The chain of over 250 islands, located 650 km (528mi) to the southwest of the Philippines, make up Palau, a scuba diver’s dream. The water is warm year around, the islands are sparsely populated and the marine wildlife is abundant. If you are a serious diver, a Palau liveaboard trip is probably on your list already.
A combination of big groups of fish, manta rays, sharks, WWII wrecks and the famous Jellyfish Lake make Palau an terrific diving destination.
Diving in Palau requires a budget for it. Due to its remoteness, the bill will start to add up quick. The islands are far and the logistics are not easy. However, there are some great liveaboard options depending on your preferences and budget.
To help you out when choosing a boat for your liveaboard vacation to Palau, we’ve put together this quick guide that highlights the best boats and also gives you some things to consider when it comes time to book.
THE BEST PALAU LIVEABOARD BOATS OF 2017 – A COMPARISON
4 THINGS TO CONSIDER ABOUT LIVEABOARD DIVING IN PALAU
Not every boat is the best for everyone. Depending on your preferences, budget and schedule, some trips might be better for you than others. With that in mind let’s talk about what to consider to choose the right boat for you and your dive buddies. Here’s a few points to consider.
1. WHAT TIME OF THE YEAR ARE YOU GOING?
The diving season in Palau is all year around as water temperatures are pretty stable averaging 26-30º C (78-86º F). Only between July and September the visibility can be reduced to 15-20m (50-65ft), but it’s normally exceeding 40m (130ft).
The islands are not in the typhoon path, although they might get some rain in the wet season. For that reason, most people consider November to May as the best time to dive in Palau on a liveaaboard.
2. WHAT MARINE LIFE DO YOU WANT TO SEE?
If you’re coming to Palau to see some specific marine life, you might want to consider coming in a specific month to increase your chances of seeing it.
Eagle rays, dolphins and hammerhead sharks are seen all year around. However, the best time to see whale sharks and manta rays is between January and April. If turtles are your thing, then plan to visit Palau between April and July.
3. LOOKING FOR SOME EXCLUSIVITY OR REDUCED GROUPS?
Palau is not a busy diving destination if you compare it with the neighbouring south-east asian countries. However, if you’d like to dive in very reduce groups, the Ocean Hunter I might be your best choice, as they cater to small groups of divers (maximum 6).
4. WHAT’S YOUR BUDGET?
Liveaboards in Palau range from $3,000 to $5,000 depending on the type of boat, duration of the trip and itinerary. Make sure you check what additional fees are not included in the trip before you book. The “Port fee”, departure tax and “Green fee” that are normally not included in the final price. Some operators also charge for hotel transfers, nitrox and sale taxes separately.
See a boat that catches your eye? The following section shows you the main features of each boat has with a link to check the latest prices and availability.
VIDEO: SCUBA DIVING IN PALAU
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Photo Credit: Palau Siren Liveaboard
The 40 meters long Palau Siren is a luxury liveaboard designed to provide superior comfort for divers. The boat has a maximum capacity of 16 divers and it’s run by a crew of 12. It offers plenty of space including an air conditioned lounge with cocktail bar, outdoor covered deck and sun deck. Its 8 large cabins are equipped with individual climate control, entertainment systems and bathrooms. The diving gear is included in the price (except for dive computers) and the nitrox is free.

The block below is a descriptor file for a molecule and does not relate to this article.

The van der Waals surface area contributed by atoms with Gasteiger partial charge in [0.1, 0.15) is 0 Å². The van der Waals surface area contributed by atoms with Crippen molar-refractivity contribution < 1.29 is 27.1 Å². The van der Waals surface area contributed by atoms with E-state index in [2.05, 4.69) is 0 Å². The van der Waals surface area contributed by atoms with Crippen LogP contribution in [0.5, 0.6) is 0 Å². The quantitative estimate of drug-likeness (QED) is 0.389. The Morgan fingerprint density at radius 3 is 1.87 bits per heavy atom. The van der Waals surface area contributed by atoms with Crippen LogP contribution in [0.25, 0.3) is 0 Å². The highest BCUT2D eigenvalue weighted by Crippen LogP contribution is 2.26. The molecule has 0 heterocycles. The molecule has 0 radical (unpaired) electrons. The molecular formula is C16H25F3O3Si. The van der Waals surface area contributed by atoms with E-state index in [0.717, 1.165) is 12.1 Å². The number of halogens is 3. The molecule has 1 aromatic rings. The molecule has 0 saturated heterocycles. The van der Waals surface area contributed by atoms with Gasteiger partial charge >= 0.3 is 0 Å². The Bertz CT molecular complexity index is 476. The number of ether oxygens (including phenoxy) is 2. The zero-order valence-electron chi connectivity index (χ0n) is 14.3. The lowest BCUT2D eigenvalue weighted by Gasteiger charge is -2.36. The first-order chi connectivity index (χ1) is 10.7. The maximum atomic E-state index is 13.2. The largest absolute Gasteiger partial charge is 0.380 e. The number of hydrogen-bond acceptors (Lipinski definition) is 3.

PALAU AGGRESSOR II
Photo Credit: Palau Aggressor II Liveaboard
The Palau Aggressor II is 34 meters long, has capacity for up to 18 guests and it’s run by a crew of 6. The 9 staterooms are equipped with an onsite bathroom and shower, storage and individual climate control, and the meals are a combination of American and local dishes. There is an air conditioned lounge and a sundeck and they offer up to 5 dives per day. And the best thing is beer and wine are complimentary.
ROCK ISLANDS AGGRESSOR
Photo Credit: Rock Islands Aggressor Liveaboard
The other boat of the Aggressor group, the Rock Islands Aggressor is very similar to its counterpart. It also has capacity for up to 18 divers and it’s run by a crew of 6. All rooms come with an individual climate control, storage and on-suite bathroom and shower. And as it happens with all Aggressor trips, wine and beer are free of charge.
Photo Credit: Solitude One Liveaboard
At 52 meters long, the Solitude One is the biggest boat on this list. Fully renovated in 2013, it provides luxury rooms for up to 26 divers, all equipped with individual climate control, flat screen TVs with USB, hair driers, bath robs and much more. The boat also has an indoor lounge, a sun deck and a dedicated camera room. If you are looking for a roomy boat with all the commodities, the Solitude One is the one for you.
OCEAN HUNTER I
Photo Credit: Ocean Hunter I Liveaboard
The Ocean Hunter I is a liveaboard that caters only to small groups. The 3 cabins accomodate a maximum capacity of 6 divers, and they all have air conditioning and private bathroom. They specialize in custom itineraries and professional photographers, providing a big work area with plenty of outlets and overnight E6 processing. If you want to dive without many other divers around, the Ocean Hunter I is definitely the best choice in Palau.
OCEAN HUNTER 3
Photo Credit: Ocean Hunter 3 Liveaboard
At 29 meters long, the Ocean Hunter 3 is the newest addition to the Ocean Hunter fleet. With a maximum capacity of 16 divers, all the cabins have their own bathroom and air conditioning. There’s lots of room for photography equipment as well as electrical outlets to charge your batteries after every dive. And an added bonus, there are 2 jacuzzi baths to enjoy at the sundeck!